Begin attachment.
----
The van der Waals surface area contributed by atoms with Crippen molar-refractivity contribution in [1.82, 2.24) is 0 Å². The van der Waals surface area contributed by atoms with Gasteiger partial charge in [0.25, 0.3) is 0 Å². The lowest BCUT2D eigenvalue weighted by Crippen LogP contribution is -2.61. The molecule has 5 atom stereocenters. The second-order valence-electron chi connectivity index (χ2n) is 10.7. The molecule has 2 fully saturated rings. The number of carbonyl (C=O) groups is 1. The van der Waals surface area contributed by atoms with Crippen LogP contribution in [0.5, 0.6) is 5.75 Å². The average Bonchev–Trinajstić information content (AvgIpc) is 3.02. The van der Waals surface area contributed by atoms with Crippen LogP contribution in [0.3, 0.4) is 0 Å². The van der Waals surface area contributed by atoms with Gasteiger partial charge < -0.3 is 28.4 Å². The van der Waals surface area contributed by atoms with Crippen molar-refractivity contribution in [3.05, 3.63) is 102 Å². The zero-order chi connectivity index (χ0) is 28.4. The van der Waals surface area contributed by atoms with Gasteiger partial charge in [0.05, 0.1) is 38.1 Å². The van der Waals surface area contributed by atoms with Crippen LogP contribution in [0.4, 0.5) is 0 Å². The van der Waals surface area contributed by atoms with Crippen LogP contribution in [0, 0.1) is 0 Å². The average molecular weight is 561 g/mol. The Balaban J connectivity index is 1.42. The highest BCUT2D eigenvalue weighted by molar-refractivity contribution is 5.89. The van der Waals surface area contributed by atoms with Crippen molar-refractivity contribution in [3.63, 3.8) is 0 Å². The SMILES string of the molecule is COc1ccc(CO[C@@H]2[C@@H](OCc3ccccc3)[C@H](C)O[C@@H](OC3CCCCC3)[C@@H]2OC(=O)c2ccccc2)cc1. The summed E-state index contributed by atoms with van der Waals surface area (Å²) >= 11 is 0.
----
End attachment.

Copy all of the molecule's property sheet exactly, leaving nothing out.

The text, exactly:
The van der Waals surface area contributed by atoms with Crippen molar-refractivity contribution in [1.82, 2.24) is 0 Å². The van der Waals surface area contributed by atoms with Gasteiger partial charge in [0.25, 0.3) is 0 Å². The lowest BCUT2D eigenvalue weighted by Crippen LogP contribution is -2.61. The molecule has 5 atom stereocenters. The second-order valence-electron chi connectivity index (χ2n) is 10.7. The molecule has 2 fully saturated rings. The number of carbonyl (C=O) groups is 1. The van der Waals surface area contributed by atoms with Crippen LogP contribution in [0.5, 0.6) is 5.75 Å². The average Bonchev–Trinajstić information content (AvgIpc) is 3.02. The van der Waals surface area contributed by atoms with Crippen LogP contribution in [0.3, 0.4) is 0 Å². The van der Waals surface area contributed by atoms with Gasteiger partial charge < -0.3 is 28.4 Å². The van der Waals surface area contributed by atoms with Crippen molar-refractivity contribution in [3.05, 3.63) is 102 Å². The zero-order chi connectivity index (χ0) is 28.4. The van der Waals surface area contributed by atoms with Gasteiger partial charge in [0.05, 0.1) is 38.1 Å². The van der Waals surface area contributed by atoms with Crippen LogP contribution in [0.4, 0.5) is 0 Å². The van der Waals surface area contributed by atoms with Crippen LogP contribution in [0, 0.1) is 0 Å². The average molecular weight is 561 g/mol. The Balaban J connectivity index is 1.42. The highest BCUT2D eigenvalue weighted by molar-refractivity contribution is 5.89. The van der Waals surface area contributed by atoms with Crippen molar-refractivity contribution in [3.63, 3.8) is 0 Å². The SMILES string of the molecule is COc1ccc(CO[C@@H]2[C@@H](OCc3ccccc3)[C@H](C)O[C@@H](OC3CCCCC3)[C@@H]2OC(=O)c2ccccc2)cc1. The summed E-state index contributed by atoms with van der Waals surface area (Å²) >= 11 is 0.